Due to the severity of pain associated with fractures and traumatic musculoskeletal injuries, orthopaedic surgeons are the third-largest prescriber of opioids in the United States.[4] Around 69% of long bone fracture patients reporting to emergency departments are prescribed opioids by their physicians.[5] In fact, fracture patients are twice as likely to be prescribed opioids as nonfracture patients.[5] Furthermore, a case–control study at the University of Utah found that orthopaedic trauma patients are significantly more likely than the general population to use prescription opioids prior to injury. This history of opioid use renders these patients 6 times more likely to exhibit long-term use after injury than the general population.[6] Although intended as a measure for reducing acute pain, many orthopaedic opioid prescriptions are continued throughout the recovery phase when nonopioid analgesics may be more appropriate. This is despite the serious potential side effects, including constipation, respiratory depression, and pain hypersensitivity.[7] In spite of the numerous associations between opioid prescriptions and orthopaedics, there is a surprising lack of literature reviewing the role of opioid use in the orthopaedic trauma population.

While an overwhelming amount of literature about chronic pain treatment has been summarized, chronic pain has not been studied through the lens of an orthopaedic trauma population. The purpose of this study was to address the question: “What opioid-related literature can be examined and applied to the field of orthopaedic trauma?” The long-term vision of this study is to provide a comprehensive summary of the available literature in order to improve the health of patients with orthopaedic injuries, inform parties with a stake in health policy about the issue, and reduce the consequences and risks of opioid use.

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2 Methods and materials

2.1 Overview

Due to our broad research question, we recognized that a novel knowledge synthesis method would be necessary to achieve our study objective. A scoping review is an increasingly popular method used to review broad topics in order to better understand the range of a field. Unlike systematic reviews or meta-analyses, which are valuable data synthesis techniques for narrow research questions in areas of homogeneous data, scoping reviews aim to map or summarize a range of evidence or communicate the current depth of research in an area.[8] Scoping reviews typically address large research questions by allowing inclusion of multiple interventions, study designs, and types of publications. This includes publications such as policy papers and editorials, which are invaluable resources when assessing a public health concern such as opioid abuse. Furthermore, while scoping review methodologies are more flexible than systematic reviews for including diverse data sources, both review techniques rely on transparent, reproducible, and comprehensive search strategies; the scoping review should not be confused with a narrative review in which the authors can choose their data sources without accountability.[9] Thus, to explore opioid use in this population, we employed a scoping review method.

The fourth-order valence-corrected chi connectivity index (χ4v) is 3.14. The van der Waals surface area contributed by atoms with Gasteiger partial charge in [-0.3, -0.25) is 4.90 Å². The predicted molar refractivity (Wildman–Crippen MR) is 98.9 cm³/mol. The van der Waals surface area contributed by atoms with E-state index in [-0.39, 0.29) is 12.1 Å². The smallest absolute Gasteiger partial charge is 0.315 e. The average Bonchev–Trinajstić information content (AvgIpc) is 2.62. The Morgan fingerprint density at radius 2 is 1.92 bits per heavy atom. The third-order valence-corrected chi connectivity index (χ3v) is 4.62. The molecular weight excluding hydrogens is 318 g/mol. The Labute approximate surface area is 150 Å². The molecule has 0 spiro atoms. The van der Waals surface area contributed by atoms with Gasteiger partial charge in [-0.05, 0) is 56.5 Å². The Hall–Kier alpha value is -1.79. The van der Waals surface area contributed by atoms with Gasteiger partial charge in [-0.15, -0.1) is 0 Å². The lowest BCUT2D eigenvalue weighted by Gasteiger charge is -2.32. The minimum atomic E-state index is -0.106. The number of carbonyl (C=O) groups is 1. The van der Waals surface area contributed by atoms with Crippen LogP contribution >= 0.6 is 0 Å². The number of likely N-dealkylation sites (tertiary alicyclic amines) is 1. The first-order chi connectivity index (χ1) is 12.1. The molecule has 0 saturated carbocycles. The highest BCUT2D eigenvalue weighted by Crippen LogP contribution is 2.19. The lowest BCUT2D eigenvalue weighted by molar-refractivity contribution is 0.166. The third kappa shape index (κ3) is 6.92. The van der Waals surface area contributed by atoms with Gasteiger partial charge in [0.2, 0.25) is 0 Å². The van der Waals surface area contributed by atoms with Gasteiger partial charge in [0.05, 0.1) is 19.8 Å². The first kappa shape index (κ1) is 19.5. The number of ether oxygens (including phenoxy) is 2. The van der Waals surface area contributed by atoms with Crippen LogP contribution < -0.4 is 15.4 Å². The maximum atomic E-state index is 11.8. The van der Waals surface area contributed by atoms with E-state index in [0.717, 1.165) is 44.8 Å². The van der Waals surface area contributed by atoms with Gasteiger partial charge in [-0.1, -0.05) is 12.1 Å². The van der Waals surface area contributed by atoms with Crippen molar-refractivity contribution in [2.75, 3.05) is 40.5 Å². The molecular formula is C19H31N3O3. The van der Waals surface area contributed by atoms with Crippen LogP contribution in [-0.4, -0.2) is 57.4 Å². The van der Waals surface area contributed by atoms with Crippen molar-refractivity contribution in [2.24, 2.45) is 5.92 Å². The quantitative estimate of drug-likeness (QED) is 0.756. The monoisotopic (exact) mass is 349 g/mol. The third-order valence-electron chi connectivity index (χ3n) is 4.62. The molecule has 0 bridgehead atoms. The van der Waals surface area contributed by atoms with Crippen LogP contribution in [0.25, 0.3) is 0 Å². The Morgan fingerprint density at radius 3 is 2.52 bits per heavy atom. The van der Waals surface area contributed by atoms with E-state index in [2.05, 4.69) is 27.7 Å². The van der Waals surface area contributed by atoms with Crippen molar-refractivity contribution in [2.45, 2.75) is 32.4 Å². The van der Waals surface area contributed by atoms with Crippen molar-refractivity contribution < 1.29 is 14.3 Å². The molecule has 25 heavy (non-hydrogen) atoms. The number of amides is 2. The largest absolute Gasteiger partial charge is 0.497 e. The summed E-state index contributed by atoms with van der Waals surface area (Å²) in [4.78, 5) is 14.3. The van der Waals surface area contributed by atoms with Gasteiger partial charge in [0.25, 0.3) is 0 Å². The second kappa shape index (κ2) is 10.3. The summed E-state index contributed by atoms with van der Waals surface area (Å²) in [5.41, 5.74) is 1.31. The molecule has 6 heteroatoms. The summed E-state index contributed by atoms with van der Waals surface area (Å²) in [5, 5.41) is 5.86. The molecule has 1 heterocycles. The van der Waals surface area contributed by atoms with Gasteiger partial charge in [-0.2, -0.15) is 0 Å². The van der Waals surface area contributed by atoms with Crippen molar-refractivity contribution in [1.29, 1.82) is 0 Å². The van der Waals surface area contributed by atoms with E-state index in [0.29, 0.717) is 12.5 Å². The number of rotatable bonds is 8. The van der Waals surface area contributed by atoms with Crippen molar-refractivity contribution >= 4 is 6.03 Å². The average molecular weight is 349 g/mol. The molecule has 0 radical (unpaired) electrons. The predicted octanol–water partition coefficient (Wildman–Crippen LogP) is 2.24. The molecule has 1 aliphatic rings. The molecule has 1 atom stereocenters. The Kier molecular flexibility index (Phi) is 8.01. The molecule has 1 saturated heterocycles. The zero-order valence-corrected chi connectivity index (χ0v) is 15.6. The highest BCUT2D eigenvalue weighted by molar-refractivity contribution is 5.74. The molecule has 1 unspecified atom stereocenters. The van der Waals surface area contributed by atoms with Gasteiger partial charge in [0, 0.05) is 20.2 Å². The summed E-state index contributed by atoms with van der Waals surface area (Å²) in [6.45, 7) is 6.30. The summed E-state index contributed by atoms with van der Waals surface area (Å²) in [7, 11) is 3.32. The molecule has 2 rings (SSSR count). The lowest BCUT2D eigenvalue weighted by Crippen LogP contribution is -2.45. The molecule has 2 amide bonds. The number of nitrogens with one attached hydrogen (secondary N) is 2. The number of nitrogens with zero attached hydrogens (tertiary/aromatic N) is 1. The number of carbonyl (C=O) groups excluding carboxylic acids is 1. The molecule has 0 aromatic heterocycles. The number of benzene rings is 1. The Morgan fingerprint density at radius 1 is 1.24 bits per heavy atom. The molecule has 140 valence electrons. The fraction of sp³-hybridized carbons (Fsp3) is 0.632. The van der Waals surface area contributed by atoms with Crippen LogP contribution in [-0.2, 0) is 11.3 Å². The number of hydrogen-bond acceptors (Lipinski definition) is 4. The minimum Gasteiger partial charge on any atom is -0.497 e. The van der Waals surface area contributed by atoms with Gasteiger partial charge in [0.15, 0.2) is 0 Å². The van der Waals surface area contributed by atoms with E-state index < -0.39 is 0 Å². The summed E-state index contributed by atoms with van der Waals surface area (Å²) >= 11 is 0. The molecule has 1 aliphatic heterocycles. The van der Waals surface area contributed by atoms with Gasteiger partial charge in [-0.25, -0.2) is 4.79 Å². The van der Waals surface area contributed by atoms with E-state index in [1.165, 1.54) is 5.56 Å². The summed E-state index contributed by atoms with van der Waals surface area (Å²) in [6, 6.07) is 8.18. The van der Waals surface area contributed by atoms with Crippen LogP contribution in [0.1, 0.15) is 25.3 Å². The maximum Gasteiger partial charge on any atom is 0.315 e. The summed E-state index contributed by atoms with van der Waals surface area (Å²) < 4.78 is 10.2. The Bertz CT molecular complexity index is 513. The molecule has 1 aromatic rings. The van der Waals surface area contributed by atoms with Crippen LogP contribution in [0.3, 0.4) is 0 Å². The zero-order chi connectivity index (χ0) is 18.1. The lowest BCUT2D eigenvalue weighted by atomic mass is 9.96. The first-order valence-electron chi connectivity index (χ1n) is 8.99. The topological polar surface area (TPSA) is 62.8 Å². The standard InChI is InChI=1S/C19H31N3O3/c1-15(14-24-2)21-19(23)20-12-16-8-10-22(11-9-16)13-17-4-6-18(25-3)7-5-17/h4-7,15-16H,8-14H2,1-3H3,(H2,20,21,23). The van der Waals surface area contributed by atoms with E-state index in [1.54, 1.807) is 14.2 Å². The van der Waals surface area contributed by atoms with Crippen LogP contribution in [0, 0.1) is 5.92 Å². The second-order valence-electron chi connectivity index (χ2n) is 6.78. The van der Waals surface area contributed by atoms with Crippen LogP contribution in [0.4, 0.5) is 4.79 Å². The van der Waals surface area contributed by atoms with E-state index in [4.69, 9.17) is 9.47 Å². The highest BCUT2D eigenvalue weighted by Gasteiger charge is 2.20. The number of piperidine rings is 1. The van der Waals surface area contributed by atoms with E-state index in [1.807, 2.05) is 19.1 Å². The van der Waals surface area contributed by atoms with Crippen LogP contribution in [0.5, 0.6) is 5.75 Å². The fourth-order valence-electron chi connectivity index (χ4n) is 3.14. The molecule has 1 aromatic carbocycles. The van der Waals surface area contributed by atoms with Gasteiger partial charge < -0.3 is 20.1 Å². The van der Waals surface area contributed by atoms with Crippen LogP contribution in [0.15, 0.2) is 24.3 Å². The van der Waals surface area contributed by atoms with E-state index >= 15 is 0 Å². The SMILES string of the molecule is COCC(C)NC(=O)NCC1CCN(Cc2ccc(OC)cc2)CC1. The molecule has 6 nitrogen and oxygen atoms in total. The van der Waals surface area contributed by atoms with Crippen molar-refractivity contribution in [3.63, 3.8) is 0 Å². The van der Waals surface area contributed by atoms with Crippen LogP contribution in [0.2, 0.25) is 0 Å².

No human subjects were involved in the study and as a result there was no need for research ethics committee approval or informed consent.

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2.2 Literature search

In consultation with a biomedical librarian, we generated several search strategies designed to be sensitive for diverse areas of opioid research. We used various keywords, MeSH (medical subject heading) terms, and the Emtree Thesaurus to search the following electronic databases: Medline, EMBASE, PsycInfo, and Guidelines.gov. All searches were performed in June 2016. Because this review is focused on the changes that have occurred over the past 2 decades to result in the dramatic increase in prescription opioid misuse and abuse, we only included papers published after 1996. While performing the search, we used a filter of “human only” research. The details of the search strategies are addressed in Table 1.

Table 1

Table 1

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2.3 Study selection